Seoul. At the other side of the world. And so different than Europe. Actually, it’s hard where to start looking around and staring. And for those of you who are as impressed as irritated by the exotic Korean culture I made a small personal list of some things you shouldn’t miss when you visit Seoul.

1. N Seoul Tower / Namsan Tower

The N Seoul Tower is located on top of Seoul’s highest mountain Namsan. From here you have a spectacular view over the whole city – on a clear day, of course. We were lucky, and it was so amazing. Can you believe how huge this city is?

Aussicht vom Berg Namsan, Seoul

First with an elevator, than with a cable car, you’ll get on top of Namsan mountain. There’s also a hiking trail, which takes over an one hour, but as the sightseeing schedule was tight and the feet lazy… well, you know how it is. Around the tower there are a lot of shops and restaurants, as well as some cultural events, so it’s a nice place to rest from sightseeing and enjoy the view.

The N Seoul Tower is the meeting point for all young lovers, apparently. All fences in the area around the Tower are covered with lovelocks, there are literally millions of them all around the place. Crazy stuff. Probably 98% of the world’s production of padlocks are found near the N Seoul Tower.

Liebesschlösser am Namsan Tower, Seoul

2. Gwangjang Food Market

Nothing for people with a sensitive stomach. Mainly a market for fabric, there’s also a small, but very impressive corner with street food. A challenge even for the most courageous eaters. Here you will find dog meat soup, pig tails and noses, live mini octopus ready to eat and undefined blood sausages. Basically everything you will need if you are training for the next season of “I’m a star – Get me out of here!” I didn’t try anything of these exotic dishes – when I saw the living worms in an aquarium, no eyes and wobbling around like living intestines I lost my appetite for the rest of the day. Eeeek.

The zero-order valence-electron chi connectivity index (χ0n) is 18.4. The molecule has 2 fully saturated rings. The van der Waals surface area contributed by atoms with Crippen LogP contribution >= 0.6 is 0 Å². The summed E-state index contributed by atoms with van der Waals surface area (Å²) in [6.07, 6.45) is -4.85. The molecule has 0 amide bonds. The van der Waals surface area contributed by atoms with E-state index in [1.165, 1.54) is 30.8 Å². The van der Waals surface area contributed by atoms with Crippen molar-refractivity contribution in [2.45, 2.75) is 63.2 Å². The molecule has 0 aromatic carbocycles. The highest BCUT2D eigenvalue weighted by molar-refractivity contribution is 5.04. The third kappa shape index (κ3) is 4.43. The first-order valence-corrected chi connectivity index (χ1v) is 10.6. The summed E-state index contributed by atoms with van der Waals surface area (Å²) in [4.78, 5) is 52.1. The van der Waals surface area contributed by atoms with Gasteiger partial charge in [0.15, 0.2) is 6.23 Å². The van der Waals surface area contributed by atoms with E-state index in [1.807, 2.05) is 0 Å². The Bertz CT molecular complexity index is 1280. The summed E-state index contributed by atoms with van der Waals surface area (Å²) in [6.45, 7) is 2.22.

But still, there are some tasty dishes around you should try – like the fresh pasta or the soy bean cakes!

3. Palaces in Seoul

There are a few palaces from the Joseon dynasty in Seoul – you should definitely visit one. The biggest is Gyeongbokgung Palace. You can read the full post here:

Seoul: Free entry at Gyeongbokgung Palace

Gyeongbokgung Palast, Seoul, Korea

4. Strange Cafés

Koreans love coffee. And especially in strange cafés.  Like the café Thanks Nature, whose main attraction are the two living sheep Lulu and Lala.

Or the Poop Café in Insadong. Here everything revolves around… poop. Poop stickers, poop pillows, soup served in little toilet bowls… Very strange.

5. Riding the metro

Zugegeben, die Berliner U-Bahn ist kein Maßstab. Aber in jeder U-Bahn in Seoul ist es so viel sauberer als zu Hause in meiner geliebt-verhassten U7. Böden so spiegelglatt, dass man davon essen könnte. Und selbst in der Rush Hour sind alle ruhig und diszipliniert, kein Gedränge, kein Geschiebe, keine schlechte Stimmung. BVG, hier könnt ihr echt mal was lernen.

Metro in Seoul, Korea

6. Koreanische Küche probieren

Wobei – eigentlich zwei Mal. Denn: kein Korea-Besuch ohne Bibimbap oder Korean Barbecue.

Bibimbap ist eigentlich nur eine Schale Reis mit frischem Gemüse und wahlweise Fleisch obenauf. Scharfe Soße rein, kräftig gerührt – und dazu wie bei allem in Korea: Kimchi. Eingelegter, vergorener Weißkohl. Manche schwören drauf, ich kann dem nichts abgewinnen. Aber was soll’s, probieren gehört dazu.

Zweites Nationalgericht: Korean Barbecue. Hat mich geschmacklich allerdings auch nicht umgehauen. Fleisch, das man selbst am Tisch grillt, dazu einige Sorten – natürlich – Kimchi und das Ganze wird dann mit Reis zusammen in einem dünnen Salatblatt(!) eingerollt. In meinem Fall eine einzige Schweinerei, es tropfte und triefte. Korean Barbecue – auch geschmacklich nicht meins. Dafür aber umso sehenswerter die Stimmung, die von neonbeleuchteter Kantine bis lauter Markthalle reichte.

Demnächst: mal was anderes als Asien.
See you in Cape Town.

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